... Virtue, therefore, does ensure happiness--not the full happiness of having achieved one's values in reality, but the premonitory radiance of knowing that such achievement is possible.  The one state is represented by Roark at the end of the novel...  The other is Roark at the start and throughout...

Robert Campbell

PS. The second quotation, in particular, lends credence to the suggestion that I've heard occasionally--that, primarily in her novels, Rand's moral thinking moved a good deal closer to Stoicism than she acknowledged. And the Stoics had a thing about moral perfection.

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In her discussion of moral perfection, Tara Smith cites an essay by Harry Binswanger titled "The Possible Dream." It appeared in the February and April 1981 issues of The Objectivist Forum.

I didn't subscribe to TOF, or read it regularly. Does anyone on the board have a copy of these issues?

Robert Campbell

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Jenna said,

Isn't reality, life, and happiness the moral standards? Beyond that, who else besides yourself can possibly tell you what to think, how to make yourself happy

Would an "Amen Sister" offend you?

Stop it, you are making the rest of us look bad!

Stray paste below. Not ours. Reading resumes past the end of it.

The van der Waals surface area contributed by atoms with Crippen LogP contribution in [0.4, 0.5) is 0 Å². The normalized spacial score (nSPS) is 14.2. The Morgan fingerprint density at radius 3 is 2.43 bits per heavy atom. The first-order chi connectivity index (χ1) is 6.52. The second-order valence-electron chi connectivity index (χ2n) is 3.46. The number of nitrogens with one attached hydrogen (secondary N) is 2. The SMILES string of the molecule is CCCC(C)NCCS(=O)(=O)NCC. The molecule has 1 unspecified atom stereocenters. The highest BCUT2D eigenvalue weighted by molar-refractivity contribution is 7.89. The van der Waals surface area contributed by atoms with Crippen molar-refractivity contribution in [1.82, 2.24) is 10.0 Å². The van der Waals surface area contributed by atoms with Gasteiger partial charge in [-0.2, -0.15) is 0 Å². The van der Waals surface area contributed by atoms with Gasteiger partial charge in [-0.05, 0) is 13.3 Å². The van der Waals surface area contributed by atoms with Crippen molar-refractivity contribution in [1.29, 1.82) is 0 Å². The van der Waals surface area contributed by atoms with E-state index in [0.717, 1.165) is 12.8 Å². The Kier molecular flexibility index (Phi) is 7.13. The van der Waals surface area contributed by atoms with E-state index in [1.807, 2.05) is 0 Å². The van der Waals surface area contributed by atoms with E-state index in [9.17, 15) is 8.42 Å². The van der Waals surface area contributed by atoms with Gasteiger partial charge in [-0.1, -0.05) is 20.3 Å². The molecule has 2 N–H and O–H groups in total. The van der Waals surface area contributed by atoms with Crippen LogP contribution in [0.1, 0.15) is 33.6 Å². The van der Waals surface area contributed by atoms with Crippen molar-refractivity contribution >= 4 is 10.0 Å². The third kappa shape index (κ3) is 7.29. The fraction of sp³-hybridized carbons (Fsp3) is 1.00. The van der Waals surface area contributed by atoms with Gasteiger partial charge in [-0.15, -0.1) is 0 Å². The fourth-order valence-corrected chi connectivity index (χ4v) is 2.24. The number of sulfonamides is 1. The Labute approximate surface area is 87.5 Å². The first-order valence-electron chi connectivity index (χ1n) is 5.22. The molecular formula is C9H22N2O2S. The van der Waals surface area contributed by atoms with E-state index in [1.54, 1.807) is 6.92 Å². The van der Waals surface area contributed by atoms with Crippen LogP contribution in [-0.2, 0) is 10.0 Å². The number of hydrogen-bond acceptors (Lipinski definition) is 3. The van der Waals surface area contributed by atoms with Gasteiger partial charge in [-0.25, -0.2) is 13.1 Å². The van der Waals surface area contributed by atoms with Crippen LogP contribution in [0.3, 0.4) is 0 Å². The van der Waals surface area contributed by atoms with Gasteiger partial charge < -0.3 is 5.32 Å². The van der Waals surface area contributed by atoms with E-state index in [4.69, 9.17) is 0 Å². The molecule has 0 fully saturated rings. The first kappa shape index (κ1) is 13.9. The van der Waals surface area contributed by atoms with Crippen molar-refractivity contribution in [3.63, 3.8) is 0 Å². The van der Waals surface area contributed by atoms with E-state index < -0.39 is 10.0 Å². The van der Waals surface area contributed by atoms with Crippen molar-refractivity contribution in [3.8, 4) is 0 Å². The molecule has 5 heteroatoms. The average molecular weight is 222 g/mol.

Jenna, pretend you are an idiot for 5 minutes so that one of us can say something.........pithy!

You are good!......Damn it! I hate you! But, in a nice way!

Anyhew!

Someone at SOLOPassion said -

Perfection means no improvement in -any respect- is possible.

Wow! Perfection sounds.....boring! Never thought of that!

Glad I'm not God!

Of course he's up there right now wondering where this Jenna chick came from and where does she get off saying...................!!!!!!!

Oh well, Ain't perfection a bitch?

Ain't no God anyhow.

Where is my $10,000?

gw

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Roger,

I most definitely would like to see an outline. I will look into buying the volumes of TOF soon. A bound version of all volumes is available here for $55.

Now, on to another part of moral perfection. One of the things that flabbergast me the most out of the Rand fanatics (as opposed to admirers) is that they discuss, discuss, discuss, discuss, discuss, discuss, discuss moral perfection and nobody ever says that "perfection" is a measurement. It is a quantitative concept. If something is perfect, it is measured as one end against a standard, with "imperfect" being the other end. If something is perfect or imperfect, it always is such in relation to a standard for comparison (which is the basis of measurement - see ITOE).

This kind of measurement is a bit simplistic as it normally pertains to "completeness," as Phil Coates rightly pointed out somewhere. Note that in declaring any entity as "perfect," the completeness is what is measured, not the nature of the entity. So, would it be correct to say that someone was morally complete? This concept is meaningless to me as a state of being, since morality is chosen to guide actions. One cannot know in advance all the actions that will be required by reality - some actions and the principles to guide them must be decided as the occasion arises. This indicates incompleteness.